259 women said they had been raped by militiamen loyal to Moammar Gadhafi. Dr. Seham Sergewa had been working with children traumatized by the fighting in Libya but soon found herself being approached by troubled mothers who felt they could trust her with their dark secret.
BENGHAZI – The first victim came forward two months ago, followed by two more. All were mothers of children the London-trained child psychologist was treating, and all described how they were raped by militiamen fighting to keep Gadhafi in power.
Sergewa decided to add a question about rape to the survey she was distributing to Libyans living in refugee camps after being driven from their homes. The main purpose was to try to determine how children were faring in the war; she suspected many were suffering from PTSD.
To her surprise, 259 women came forward with accounts of rape. They all said the same thing.
“I was really surprised when I started visiting these areas, first by the number of people suffering from PTSD, including the large number of children among them, and then by the number of women who had been raped from both the east and west of the country,” Sergewa said in an interview with The Associated Press.
Across the world, rape carries a stigma. But it can be a deadly one in conservative Muslim societies like Libya, where rape is considered a stain on the honor of the entire family. Victims can be abandoned by their families and, in some cases, left in the desert to die. Speaking to a journalist is out of the question.
Sergewa’s questionnaire was distributed to 70,000 families and drew 59,000 responses.
“We found 10,000 people with PTSD, 4,000 children suffering psychological problems and 259 raped women,” she said, adding that she believes the number of rape victims is many times higher but that woman are afraid to report the attacks.
The women said they had been raped by Gadhafi‘s militias in numerous cities and towns: Benghazi, Tobruk, Brega, Bayda and Ajdabiya (where the initial three mothers hail from) and Saloum in the east; and Misrata in the west.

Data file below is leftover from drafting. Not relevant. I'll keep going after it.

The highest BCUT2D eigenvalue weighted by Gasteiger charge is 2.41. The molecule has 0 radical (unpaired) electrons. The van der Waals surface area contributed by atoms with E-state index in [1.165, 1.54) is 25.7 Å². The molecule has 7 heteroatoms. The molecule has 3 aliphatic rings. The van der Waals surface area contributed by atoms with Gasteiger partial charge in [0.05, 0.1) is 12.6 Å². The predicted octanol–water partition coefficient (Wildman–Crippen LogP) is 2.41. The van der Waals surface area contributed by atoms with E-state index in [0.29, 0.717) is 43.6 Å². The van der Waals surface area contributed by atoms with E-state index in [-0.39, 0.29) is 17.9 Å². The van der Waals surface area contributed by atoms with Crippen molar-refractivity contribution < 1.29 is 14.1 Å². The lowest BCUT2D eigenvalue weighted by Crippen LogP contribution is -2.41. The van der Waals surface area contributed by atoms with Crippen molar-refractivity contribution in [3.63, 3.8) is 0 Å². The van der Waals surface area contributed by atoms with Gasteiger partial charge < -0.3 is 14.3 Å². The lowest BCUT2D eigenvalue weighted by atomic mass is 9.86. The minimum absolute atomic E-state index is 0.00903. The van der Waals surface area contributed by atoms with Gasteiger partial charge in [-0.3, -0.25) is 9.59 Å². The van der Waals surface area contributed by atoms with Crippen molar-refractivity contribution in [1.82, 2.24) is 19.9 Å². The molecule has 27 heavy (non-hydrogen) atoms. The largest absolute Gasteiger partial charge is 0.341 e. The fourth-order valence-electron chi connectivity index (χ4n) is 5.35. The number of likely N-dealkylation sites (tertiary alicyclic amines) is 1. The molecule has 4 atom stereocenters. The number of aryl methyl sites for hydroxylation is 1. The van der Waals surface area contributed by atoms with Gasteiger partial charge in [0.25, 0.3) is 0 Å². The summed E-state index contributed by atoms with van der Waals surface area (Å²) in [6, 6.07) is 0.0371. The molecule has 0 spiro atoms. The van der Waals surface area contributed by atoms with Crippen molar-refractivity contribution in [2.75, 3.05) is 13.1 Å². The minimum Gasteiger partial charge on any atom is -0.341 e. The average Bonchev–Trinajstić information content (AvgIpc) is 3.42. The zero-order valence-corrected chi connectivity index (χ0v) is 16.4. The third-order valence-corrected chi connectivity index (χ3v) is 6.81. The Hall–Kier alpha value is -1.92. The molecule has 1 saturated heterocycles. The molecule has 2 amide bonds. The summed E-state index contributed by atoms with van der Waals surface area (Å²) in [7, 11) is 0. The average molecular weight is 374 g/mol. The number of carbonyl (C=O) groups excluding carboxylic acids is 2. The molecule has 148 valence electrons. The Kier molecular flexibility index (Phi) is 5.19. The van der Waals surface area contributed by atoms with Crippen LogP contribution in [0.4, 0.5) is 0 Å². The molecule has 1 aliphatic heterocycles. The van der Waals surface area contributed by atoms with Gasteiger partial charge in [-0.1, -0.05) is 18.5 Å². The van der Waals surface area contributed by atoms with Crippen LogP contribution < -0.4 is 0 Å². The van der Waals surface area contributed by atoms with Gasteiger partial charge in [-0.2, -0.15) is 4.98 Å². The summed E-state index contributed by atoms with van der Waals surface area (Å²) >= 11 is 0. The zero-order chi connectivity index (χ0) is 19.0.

Some just said they had been raped. Some did not sign their names; some just used their initials. But some felt compelled to share the horrific details of their ordeals on the back of the questionnaire.
Doctors at hospitals in Benghazi, the rebel bastion, said they had heard of women being raped but had not treated any. The first international airstrikes on March 19 saved the city from falling into the hands of Gadhafi forces who were advancing in columns of tanks.
However, a doctor in Ajdabiya, 100 miles (150 kilometers) south of Benghazi, said he treated three women who said they were raped by Gadhafi fighters in March when the town was invaded.
“These women were terrified their families would find out _ two were married, one was single,” Dr. Suleiman Refadi said. “They only came to me because they also were terrified that they may have been infected with the AIDS virus.” He said they had tested negative but doubted they would return for follow-up tests.
In a highly publicized case in Libya, Iman al-Obeidi burst into the hotel housing foreign journalists in Tripoli in March and accused pro-Gadhafi militiamen of gang-raping her because she is from rebel-held eastern Libya. Her anguished disclosure was captured by Western cameras and shown around the world.
Earlier this month, the prosecutor of the International Criminal Court in The Hague, Luis Moreno-Campo, said he has “strong evidence” of crimes against humanity committed by Gadhafi’s regime, including serious allegations of “women arrested and gang raped.”